When I started as a 911 paramedic on the streets of Hartford, Connecticut over twenty-five years ago, I believed drug users were victims of their own character flaws. They lacked personal responsibility and their behavior was criminal. Keep using drugs, I’d tell them, and you will end up dead or in jail, which many of them did.
Today, my views on drug users are different. As the overdoses escalated, I began asking my patients how they got started on their perilous journeys. While no two tales were the same, they shared unremitting similarities. I heard the phrase over and over “I used to be a normal person once.”
Emily was a cheerleader who broke her back when her teammates dropped her. Chloe, abandoned by her heroin user mother as a child, tried heroin herself to find out what made her mother love heroin more than her. Tom volunteered for the armed forces the day after 9-11 and returned from Iraq with a purple heart and a terrible addiction to pain pills.
My patients’ entries into addiction – whether through legal drugs prescribed by their doctors following injury or illness, offered by a friend to help with nagging pain, or through experimentation, innocent or otherwise – spun them into tortuous futures they could not have foreseen, and from which, for many, there was no escape.
The voices of my patients moved me to educate myself about the science of addiction, and, armed with that understanding, to fight against the stigmatization of users. I know now that addiction is a chronic brain disease, whose victims deserve our empathy, support, and kindness. I know users are not riff-raff; they are our brothers, sisters, parents, dear friends, neighbors, and members of our communities, who are victims of a disease in the same way as those who suffer from heart, lung, body and other debilitating maladies and disabilities are victims of their diseases. I know now that stigma—the way many view and treat drug users negatively—drives users into the shadows where they die alone with no one to call 911 or administer naloxone when they encounter an unexpectedly potent dose.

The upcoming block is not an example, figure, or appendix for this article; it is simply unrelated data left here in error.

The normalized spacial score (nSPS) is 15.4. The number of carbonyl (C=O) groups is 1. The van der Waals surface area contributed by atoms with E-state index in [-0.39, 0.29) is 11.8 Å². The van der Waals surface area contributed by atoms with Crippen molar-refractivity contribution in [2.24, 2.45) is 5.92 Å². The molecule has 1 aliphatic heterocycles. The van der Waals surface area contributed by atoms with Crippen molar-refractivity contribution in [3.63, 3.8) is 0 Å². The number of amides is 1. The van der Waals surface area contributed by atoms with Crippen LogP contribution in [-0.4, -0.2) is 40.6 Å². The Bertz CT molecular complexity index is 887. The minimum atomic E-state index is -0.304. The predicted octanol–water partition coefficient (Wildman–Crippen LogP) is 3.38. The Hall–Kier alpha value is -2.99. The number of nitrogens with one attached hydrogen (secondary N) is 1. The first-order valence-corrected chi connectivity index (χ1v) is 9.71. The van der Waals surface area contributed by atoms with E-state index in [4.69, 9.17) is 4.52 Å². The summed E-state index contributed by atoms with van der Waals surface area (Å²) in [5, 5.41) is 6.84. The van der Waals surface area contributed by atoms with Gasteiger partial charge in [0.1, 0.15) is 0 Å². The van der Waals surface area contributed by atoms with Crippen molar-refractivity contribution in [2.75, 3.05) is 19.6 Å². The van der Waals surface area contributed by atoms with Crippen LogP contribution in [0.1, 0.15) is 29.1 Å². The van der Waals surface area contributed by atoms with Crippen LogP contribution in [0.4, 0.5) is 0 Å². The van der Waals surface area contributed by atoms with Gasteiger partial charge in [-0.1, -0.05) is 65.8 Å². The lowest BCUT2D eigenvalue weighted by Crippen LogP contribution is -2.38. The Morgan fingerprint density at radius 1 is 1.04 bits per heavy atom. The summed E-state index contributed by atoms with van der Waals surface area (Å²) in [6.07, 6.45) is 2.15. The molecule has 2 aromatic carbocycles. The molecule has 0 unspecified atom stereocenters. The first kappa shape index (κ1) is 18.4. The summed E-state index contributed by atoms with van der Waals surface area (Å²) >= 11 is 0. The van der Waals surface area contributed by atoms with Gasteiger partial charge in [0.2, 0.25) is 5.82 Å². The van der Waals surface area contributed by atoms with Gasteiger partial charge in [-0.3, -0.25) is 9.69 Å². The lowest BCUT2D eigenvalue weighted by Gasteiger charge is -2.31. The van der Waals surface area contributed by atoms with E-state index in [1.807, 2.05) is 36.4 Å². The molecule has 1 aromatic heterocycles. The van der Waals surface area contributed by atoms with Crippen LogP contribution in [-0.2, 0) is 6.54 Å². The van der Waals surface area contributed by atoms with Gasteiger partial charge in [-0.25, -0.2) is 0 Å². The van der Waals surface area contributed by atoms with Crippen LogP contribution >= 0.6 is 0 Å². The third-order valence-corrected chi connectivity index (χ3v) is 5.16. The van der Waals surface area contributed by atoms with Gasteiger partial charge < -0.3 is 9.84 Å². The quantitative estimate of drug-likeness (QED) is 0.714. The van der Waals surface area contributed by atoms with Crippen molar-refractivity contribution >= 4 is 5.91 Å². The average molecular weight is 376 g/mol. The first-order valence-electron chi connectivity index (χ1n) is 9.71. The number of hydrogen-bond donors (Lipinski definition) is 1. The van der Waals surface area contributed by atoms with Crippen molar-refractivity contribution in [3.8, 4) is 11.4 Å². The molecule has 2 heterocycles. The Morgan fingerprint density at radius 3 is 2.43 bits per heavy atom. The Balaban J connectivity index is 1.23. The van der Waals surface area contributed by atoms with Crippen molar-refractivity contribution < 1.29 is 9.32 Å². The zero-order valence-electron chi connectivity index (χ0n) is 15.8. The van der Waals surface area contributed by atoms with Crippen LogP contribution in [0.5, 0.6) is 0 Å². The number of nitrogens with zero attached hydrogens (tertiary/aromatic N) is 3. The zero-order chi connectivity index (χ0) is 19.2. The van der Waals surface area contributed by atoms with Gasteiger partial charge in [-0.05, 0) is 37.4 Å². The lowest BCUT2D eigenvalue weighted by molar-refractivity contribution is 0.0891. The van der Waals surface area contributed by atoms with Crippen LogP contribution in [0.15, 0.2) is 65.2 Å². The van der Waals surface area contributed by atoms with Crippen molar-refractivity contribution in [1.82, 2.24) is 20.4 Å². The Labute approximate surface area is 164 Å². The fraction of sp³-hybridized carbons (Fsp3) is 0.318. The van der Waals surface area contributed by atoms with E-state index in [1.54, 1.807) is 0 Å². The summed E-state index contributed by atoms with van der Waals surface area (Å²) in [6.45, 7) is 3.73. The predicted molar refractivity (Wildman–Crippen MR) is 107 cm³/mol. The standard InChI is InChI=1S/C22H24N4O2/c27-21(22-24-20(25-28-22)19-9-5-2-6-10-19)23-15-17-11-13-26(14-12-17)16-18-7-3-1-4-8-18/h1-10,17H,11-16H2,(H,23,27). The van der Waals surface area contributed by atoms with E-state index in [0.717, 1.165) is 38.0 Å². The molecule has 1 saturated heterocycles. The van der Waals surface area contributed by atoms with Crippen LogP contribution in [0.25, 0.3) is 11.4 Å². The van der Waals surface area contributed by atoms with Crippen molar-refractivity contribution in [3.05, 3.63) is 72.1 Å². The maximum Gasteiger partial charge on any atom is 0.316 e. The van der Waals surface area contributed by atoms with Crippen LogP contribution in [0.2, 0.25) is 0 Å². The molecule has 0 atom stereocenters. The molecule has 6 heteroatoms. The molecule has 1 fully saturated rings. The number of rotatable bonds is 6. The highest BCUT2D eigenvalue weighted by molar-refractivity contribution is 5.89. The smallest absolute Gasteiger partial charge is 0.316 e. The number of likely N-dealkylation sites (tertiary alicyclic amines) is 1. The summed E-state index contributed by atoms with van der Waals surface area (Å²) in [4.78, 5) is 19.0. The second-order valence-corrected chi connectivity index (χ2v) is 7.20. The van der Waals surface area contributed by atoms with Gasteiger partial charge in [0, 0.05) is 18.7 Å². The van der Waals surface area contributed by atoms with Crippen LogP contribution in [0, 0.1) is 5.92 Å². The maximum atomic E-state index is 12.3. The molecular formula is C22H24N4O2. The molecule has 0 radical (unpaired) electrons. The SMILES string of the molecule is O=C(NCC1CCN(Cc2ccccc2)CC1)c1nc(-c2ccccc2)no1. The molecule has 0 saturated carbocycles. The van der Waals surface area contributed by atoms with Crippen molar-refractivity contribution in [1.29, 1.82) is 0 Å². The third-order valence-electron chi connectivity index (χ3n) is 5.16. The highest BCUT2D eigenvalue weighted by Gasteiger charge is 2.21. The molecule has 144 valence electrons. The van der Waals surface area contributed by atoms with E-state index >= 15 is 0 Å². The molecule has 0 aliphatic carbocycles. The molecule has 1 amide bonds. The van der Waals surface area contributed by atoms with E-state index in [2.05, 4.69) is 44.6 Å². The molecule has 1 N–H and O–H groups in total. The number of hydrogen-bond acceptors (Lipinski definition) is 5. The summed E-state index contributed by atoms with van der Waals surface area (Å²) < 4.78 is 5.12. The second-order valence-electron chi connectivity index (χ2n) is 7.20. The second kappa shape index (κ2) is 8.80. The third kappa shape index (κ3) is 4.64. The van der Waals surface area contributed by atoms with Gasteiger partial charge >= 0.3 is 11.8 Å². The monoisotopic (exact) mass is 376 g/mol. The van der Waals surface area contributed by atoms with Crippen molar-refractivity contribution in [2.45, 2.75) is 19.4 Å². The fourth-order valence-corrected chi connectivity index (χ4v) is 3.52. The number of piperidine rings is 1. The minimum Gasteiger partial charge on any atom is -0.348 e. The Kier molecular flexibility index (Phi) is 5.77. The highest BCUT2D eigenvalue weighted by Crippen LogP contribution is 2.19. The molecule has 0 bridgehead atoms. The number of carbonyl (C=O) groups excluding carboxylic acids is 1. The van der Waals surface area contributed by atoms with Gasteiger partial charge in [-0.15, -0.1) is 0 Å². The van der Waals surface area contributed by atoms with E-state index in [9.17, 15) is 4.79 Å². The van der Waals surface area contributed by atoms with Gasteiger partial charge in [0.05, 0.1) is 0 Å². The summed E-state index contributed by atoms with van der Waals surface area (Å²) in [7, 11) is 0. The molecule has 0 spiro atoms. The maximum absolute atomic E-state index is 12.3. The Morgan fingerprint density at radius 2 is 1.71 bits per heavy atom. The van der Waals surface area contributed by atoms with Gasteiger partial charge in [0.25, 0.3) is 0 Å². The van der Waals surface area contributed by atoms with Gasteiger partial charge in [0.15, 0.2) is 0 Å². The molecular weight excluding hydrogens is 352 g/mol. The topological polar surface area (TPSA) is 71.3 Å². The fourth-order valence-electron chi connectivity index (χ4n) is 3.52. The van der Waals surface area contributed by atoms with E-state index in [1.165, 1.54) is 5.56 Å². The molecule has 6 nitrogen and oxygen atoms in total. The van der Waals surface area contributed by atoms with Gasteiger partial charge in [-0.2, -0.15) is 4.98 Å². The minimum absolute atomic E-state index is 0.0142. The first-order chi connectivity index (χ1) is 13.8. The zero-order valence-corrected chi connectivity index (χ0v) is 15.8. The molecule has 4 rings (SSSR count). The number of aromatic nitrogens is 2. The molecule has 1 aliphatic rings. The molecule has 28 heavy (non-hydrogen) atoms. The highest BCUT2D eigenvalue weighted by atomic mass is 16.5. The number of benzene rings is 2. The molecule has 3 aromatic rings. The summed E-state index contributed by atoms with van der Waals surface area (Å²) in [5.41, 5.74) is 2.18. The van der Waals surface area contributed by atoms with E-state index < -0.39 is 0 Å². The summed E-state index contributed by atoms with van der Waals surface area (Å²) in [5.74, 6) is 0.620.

Today I embrace harm reduction, a strategy that accepts that people are going to use drugs and works to minimize the negative consequences of their drug use. It recognizes that many people use drugs because drugs work for them, keeping them from the horrible sickness of withdrawal and blunting the pain, both physical and mental that the years and events in their lives have wrought upon them. Harm reduction helps people stay alive until they are in a place where they are open to change and able to receive help.
Instead of telling my patients who use drugs to just say no, I offer them avenues to recovery. If they are not ready for treatment, I tell them how to use drugs safely. Don’t use alone, I say. Do a tester shot if you’ve bought from a new dealer or batch. Don’t mix opioids with benzos. Always have naloxone available. Call 911 if someone overdoses. I tell them where they can get clean needles, how to treat their skin to avoid abscesses and I warn them about dangerous batches on the street. I have, when posted in my ambulance in certain neighborhoods, even had people openly use within my sight, knowing that they were safe to have me watching over them.
As a paramedic, I have always kept journals about the job and the patients I have encountered, often writing in the ambulance front seat in between 911 dispatches, trying to make sense of what I am feeling and experiencing. I wrote Killing Season so others could hear the voices of my patients, see what I have seen on overdose scenes and their critical aftermaths, and undergo the same journey I did, learning that drug users are people as normal as you or me before they encountered, through whatever means, the opioids that spiraled their lives out of control.
In addition to the stories of patients and emergency calls, my book explores the history of the opioid epidemic, the war on drugs, pain management, the science of addiction, the dangers of the synthetic opioid fentanyl, and the need for safe injection sites.
I hope people will join me in fighting stigma, embracing harm reduction and focusing our country and communities on saving and restoring lives, and helping the lost find their way home.
Peter Canning, the EMS coordinator at UConn John Dempsey Hospital, has worked for more than twenty-five years as a full-time ambulance paramedic. He is the author of Killing Season: A Paramedic's Dispatches from the Front Lines of the Opioid Epidemic, Paramedic: On the Front Lines of Medicine, and Rescue 471: A Paramedic's Stories.